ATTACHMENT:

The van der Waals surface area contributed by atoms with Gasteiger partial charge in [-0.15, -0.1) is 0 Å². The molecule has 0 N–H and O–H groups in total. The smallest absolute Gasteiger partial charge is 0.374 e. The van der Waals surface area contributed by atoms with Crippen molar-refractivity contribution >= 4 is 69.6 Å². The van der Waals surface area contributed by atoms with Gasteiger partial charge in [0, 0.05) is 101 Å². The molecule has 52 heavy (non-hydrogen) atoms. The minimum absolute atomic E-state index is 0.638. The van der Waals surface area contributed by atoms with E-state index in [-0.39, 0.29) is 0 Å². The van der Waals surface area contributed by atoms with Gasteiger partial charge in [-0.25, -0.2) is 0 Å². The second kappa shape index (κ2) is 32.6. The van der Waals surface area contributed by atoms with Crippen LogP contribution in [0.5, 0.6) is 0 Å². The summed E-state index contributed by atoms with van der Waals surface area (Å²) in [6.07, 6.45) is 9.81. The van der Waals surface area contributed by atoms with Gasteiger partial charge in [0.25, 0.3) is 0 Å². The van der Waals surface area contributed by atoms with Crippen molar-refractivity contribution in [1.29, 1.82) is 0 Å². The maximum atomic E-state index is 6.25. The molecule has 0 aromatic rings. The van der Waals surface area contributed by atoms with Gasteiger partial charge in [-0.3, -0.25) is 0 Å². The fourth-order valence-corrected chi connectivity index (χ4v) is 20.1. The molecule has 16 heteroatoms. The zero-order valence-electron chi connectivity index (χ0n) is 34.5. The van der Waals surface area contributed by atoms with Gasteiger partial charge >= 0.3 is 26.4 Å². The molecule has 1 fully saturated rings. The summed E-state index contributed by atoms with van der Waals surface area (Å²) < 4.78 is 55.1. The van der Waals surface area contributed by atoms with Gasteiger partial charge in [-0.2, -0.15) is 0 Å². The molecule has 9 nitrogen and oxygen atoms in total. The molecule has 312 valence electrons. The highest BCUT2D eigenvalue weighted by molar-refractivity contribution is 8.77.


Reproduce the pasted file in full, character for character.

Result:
The van der Waals surface area contributed by atoms with Gasteiger partial charge in [-0.15, -0.1) is 0 Å². The molecule has 0 N–H and O–H groups in total. The smallest absolute Gasteiger partial charge is 0.374 e. The van der Waals surface area contributed by atoms with Crippen molar-refractivity contribution >= 4 is 69.6 Å². The van der Waals surface area contributed by atoms with Gasteiger partial charge in [0, 0.05) is 101 Å². The molecule has 52 heavy (non-hydrogen) atoms. The minimum absolute atomic E-state index is 0.638. The van der Waals surface area contributed by atoms with E-state index in [-0.39, 0.29) is 0 Å². The van der Waals surface area contributed by atoms with Gasteiger partial charge in [-0.25, -0.2) is 0 Å². The second kappa shape index (κ2) is 32.6. The van der Waals surface area contributed by atoms with Crippen LogP contribution in [0.5, 0.6) is 0 Å². The summed E-state index contributed by atoms with van der Waals surface area (Å²) in [6.07, 6.45) is 9.81. The van der Waals surface area contributed by atoms with Gasteiger partial charge in [0.25, 0.3) is 0 Å². The van der Waals surface area contributed by atoms with Crippen molar-refractivity contribution in [1.29, 1.82) is 0 Å². The maximum atomic E-state index is 6.25. The molecule has 0 aromatic rings. The van der Waals surface area contributed by atoms with Gasteiger partial charge in [-0.3, -0.25) is 0 Å². The fourth-order valence-corrected chi connectivity index (χ4v) is 20.1. The molecule has 16 heteroatoms. The zero-order valence-electron chi connectivity index (χ0n) is 34.5. The van der Waals surface area contributed by atoms with Gasteiger partial charge >= 0.3 is 26.4 Å². The molecule has 1 fully saturated rings. The summed E-state index contributed by atoms with van der Waals surface area (Å²) < 4.78 is 55.1. The van der Waals surface area contributed by atoms with Gasteiger partial charge in [-0.2, -0.15) is 0 Å². The molecule has 9 nitrogen and oxygen atoms in total. The molecule has 312 valence electrons. The highest BCUT2D eigenvalue weighted by molar-refractivity contribution is 8.77.